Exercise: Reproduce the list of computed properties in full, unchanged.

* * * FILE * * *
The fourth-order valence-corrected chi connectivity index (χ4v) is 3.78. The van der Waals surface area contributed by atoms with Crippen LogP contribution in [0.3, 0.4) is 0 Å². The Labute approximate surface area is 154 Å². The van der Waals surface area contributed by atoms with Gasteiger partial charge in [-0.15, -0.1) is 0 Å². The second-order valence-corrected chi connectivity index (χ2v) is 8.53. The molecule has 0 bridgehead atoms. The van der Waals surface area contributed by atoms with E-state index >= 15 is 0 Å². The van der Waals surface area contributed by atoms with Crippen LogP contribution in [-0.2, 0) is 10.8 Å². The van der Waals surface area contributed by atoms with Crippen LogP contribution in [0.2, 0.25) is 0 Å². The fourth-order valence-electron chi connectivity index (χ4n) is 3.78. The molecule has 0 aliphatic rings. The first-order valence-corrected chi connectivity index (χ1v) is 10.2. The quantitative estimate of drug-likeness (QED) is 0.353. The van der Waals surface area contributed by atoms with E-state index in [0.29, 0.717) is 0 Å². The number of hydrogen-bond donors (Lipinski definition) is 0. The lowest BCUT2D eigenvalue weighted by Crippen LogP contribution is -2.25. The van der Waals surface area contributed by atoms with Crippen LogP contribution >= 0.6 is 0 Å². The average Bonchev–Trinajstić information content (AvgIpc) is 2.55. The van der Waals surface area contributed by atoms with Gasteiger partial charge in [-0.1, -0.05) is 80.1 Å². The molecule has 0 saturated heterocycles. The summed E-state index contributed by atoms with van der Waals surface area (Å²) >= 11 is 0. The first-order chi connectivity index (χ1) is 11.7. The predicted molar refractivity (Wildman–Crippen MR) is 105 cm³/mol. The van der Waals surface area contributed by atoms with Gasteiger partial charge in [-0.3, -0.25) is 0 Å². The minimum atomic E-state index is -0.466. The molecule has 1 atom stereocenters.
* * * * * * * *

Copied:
The fourth-order valence-corrected chi connectivity index (χ4v) is 3.78. The van der Waals surface area contributed by atoms with Crippen LogP contribution in [0.3, 0.4) is 0 Å². The Labute approximate surface area is 154 Å². The van der Waals surface area contributed by atoms with Gasteiger partial charge in [-0.15, -0.1) is 0 Å². The second-order valence-corrected chi connectivity index (χ2v) is 8.53. The molecule has 0 bridgehead atoms. The van der Waals surface area contributed by atoms with E-state index >= 15 is 0 Å². The van der Waals surface area contributed by atoms with Crippen LogP contribution in [-0.2, 0) is 10.8 Å². The van der Waals surface area contributed by atoms with Crippen LogP contribution in [0.2, 0.25) is 0 Å². The fourth-order valence-electron chi connectivity index (χ4n) is 3.78. The molecule has 0 aliphatic rings. The first-order valence-corrected chi connectivity index (χ1v) is 10.2. The quantitative estimate of drug-likeness (QED) is 0.353. The van der Waals surface area contributed by atoms with E-state index in [0.29, 0.717) is 0 Å². The number of hydrogen-bond donors (Lipinski definition) is 0. The lowest BCUT2D eigenvalue weighted by Crippen LogP contribution is -2.25. The van der Waals surface area contributed by atoms with Crippen LogP contribution >= 0.6 is 0 Å². The average Bonchev–Trinajstić information content (AvgIpc) is 2.55. The van der Waals surface area contributed by atoms with Gasteiger partial charge in [-0.1, -0.05) is 80.1 Å². The molecule has 0 saturated heterocycles. The summed E-state index contributed by atoms with van der Waals surface area (Å²) >= 11 is 0. The first-order chi connectivity index (χ1) is 11.7. The predicted molar refractivity (Wildman–Crippen MR) is 105 cm³/mol. The van der Waals surface area contributed by atoms with Gasteiger partial charge in [-0.3, -0.25) is 0 Å². The minimum atomic E-state index is -0.466. The molecule has 1 atom stereocenters.